How did VW get good ventilation with cars that float?


#1

Remember those old tv adds, that showed a VW was so air tight it would float? I’ve never owned an old Beetle, but I did own a VW Rabbit in the 1970’s, and it was really airtight too. It was hard to close the doors with the windows up, it was so airtight. Much harder that on my Corolla. Are VW’s still like that, hard to close the doors with the windows up?

But wouldn’t making a car that airtight make it hard to get good fresh air ventilation? I mean air coming in to the car through the vents under the windshield has to go out somewhere, right, in order to maintain good fresh air flow? On the Corolla, there are purposeful installed venting spots, where the rubber seal is missing, and some grooved plastic pieces are there instead, at points under the doors, in the rear fixed windows, that provide channels to allow air to flow out of the car.

So, just wondering & curious, how does (or did) VW provide good fresh air flow through the car, if it is so air-tight?


#2

No, modern VWs are not as air-tight as VWs of yesteryear, and are essentially comparable to other makes in terms of ventilation.

The old VW bugs were virtually air-tight.
However…Fresh air ventilation?
The only fresh air ventilation on old VW bugs, Karmann Ghias & Microbuses came from opening a window–at which point, the car was no longer air-tight. Even the pathetic heaters on those vehicles did not use, “fresh air”, and after a few years, you would be lucky to avoid being asphyxiated in those vehicles.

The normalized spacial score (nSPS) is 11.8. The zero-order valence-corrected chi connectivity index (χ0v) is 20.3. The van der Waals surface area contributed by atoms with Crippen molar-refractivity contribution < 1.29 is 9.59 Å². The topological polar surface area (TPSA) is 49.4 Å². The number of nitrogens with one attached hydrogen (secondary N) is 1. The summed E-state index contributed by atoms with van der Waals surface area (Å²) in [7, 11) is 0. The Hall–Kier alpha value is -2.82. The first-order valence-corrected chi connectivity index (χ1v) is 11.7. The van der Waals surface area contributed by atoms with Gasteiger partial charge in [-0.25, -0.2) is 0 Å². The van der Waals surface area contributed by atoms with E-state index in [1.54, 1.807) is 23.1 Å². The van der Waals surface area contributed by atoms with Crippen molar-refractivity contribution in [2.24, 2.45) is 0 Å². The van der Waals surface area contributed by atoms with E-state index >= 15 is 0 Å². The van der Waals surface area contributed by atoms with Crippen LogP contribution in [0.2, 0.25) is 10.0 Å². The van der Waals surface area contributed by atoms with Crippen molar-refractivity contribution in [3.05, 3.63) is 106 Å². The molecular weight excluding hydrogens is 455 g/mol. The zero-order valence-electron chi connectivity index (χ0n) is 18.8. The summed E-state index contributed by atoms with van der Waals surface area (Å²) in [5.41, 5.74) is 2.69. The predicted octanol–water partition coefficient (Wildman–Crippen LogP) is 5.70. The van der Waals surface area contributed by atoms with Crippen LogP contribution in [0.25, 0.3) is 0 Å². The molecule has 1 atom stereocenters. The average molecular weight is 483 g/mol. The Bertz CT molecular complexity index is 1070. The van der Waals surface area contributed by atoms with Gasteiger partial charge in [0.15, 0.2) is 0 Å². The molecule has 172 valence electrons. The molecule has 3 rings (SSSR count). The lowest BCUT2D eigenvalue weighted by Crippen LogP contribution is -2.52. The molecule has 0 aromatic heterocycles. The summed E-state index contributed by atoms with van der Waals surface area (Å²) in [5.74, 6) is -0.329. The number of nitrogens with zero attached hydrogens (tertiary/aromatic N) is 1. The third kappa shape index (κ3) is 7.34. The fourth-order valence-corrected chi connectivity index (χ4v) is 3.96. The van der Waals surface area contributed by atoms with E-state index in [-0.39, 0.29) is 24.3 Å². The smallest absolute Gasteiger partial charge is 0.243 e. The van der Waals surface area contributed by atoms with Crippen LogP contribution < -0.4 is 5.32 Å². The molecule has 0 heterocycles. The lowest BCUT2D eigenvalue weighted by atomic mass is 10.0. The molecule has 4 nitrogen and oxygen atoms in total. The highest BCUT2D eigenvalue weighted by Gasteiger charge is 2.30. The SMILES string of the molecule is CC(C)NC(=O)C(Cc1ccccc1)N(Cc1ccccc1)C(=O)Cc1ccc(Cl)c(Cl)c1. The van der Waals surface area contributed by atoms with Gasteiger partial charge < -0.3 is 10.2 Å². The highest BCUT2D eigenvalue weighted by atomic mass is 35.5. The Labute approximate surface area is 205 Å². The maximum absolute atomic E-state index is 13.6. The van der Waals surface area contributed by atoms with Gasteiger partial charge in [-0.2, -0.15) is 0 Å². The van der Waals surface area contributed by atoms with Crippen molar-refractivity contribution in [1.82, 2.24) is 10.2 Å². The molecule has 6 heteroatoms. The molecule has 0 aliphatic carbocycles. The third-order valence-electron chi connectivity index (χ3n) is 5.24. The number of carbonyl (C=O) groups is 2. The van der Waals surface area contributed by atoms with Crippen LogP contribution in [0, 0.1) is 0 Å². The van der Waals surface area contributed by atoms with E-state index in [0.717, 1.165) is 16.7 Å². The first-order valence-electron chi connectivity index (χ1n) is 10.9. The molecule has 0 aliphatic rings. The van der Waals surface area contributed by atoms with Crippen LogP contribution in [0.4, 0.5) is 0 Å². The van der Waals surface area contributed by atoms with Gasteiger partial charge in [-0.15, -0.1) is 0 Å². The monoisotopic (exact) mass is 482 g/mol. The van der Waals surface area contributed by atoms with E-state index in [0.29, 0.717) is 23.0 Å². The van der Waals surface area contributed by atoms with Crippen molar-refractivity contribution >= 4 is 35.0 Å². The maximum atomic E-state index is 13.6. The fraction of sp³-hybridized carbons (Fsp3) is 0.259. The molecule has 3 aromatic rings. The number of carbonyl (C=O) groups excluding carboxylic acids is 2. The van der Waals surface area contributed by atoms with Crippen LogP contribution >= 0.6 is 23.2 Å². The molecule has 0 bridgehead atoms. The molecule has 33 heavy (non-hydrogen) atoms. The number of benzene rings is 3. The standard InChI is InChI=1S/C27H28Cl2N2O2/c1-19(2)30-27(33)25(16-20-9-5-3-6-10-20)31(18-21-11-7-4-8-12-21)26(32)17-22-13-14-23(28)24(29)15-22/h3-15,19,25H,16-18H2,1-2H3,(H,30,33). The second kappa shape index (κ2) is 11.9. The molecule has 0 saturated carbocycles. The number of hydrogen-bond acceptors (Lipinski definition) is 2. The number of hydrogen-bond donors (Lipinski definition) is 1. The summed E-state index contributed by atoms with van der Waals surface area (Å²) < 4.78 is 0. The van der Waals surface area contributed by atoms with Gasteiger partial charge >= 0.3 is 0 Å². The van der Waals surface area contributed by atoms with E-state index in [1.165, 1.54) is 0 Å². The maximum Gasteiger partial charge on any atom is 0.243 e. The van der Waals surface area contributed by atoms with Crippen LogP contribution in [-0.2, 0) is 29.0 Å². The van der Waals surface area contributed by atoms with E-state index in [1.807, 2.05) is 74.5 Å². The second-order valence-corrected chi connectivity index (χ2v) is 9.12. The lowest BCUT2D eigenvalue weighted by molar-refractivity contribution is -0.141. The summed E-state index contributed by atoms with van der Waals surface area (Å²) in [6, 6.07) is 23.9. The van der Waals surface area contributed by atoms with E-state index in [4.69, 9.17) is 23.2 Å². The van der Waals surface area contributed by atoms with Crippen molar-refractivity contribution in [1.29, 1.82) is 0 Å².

You have to remember that the VW bug was created with the technology of the 1930s, and fresh air was not something that was popular back then. In those days, you bundled-up in wool, avoided drafts, and hoped that you wouldn’t contract TB.

Abundant fresh air ventilation and A/C are fairly modern concepts, as compared to the old VW bugs.


#3

True about the old Beetle. I do think those old water cooled VW’s had heat exhangers that surrounded the exhaust manifold to provide winter heating, ducted up to the passenger compartment in channels under the floor, so in theory at least some fresh air should have circulated maybe. If the heat exchanger wasn’t cracked or rusted that is. I do seem to recall even my VW Rabbit of the late 70’s didn’t have as good of fresh air ventilation as my 90’s Corolla. When I turned on the fresh air vents and the vent fan, I’d roll the window down a bit I guess. I’m glad to hear VW’s doors aren’t so difficult to close now. I always found that annoying, and the pressure from closing the doors hurt my ears if I forgot to crack the window!


#4

There’s not that much air flow into the cabin of an old VW Bug unless the wing vent windows are open and the cabins are pretty tight. I’ve owned a number of the old Bugs and Beetles and driven them in high water. Now and then the rear wheels would float loose, the engine would rev, and there would be some wallowing around before the wheels caught a high spot and gained traction again. Some water would enter the cabin around the doors but not much.

VW air cools got their heat from the engine cooling fan that was driven by the generator. The fan would blow air through a shroud and over the cylinder heads and exhaust pipes which were surrounded by sheet metal and junction boxes. The junction boxes could be thought of a small pipe inside a much larger one. A cable operated system opened flaps on the junction boxes and that would admit heated air from the heads/exhaust pipes into the cabin.

When everything was right the heat would work acceptably well if the RPMs were up. With oil leaks and exhaust system leaks the smell of hot oil and CO would also be present.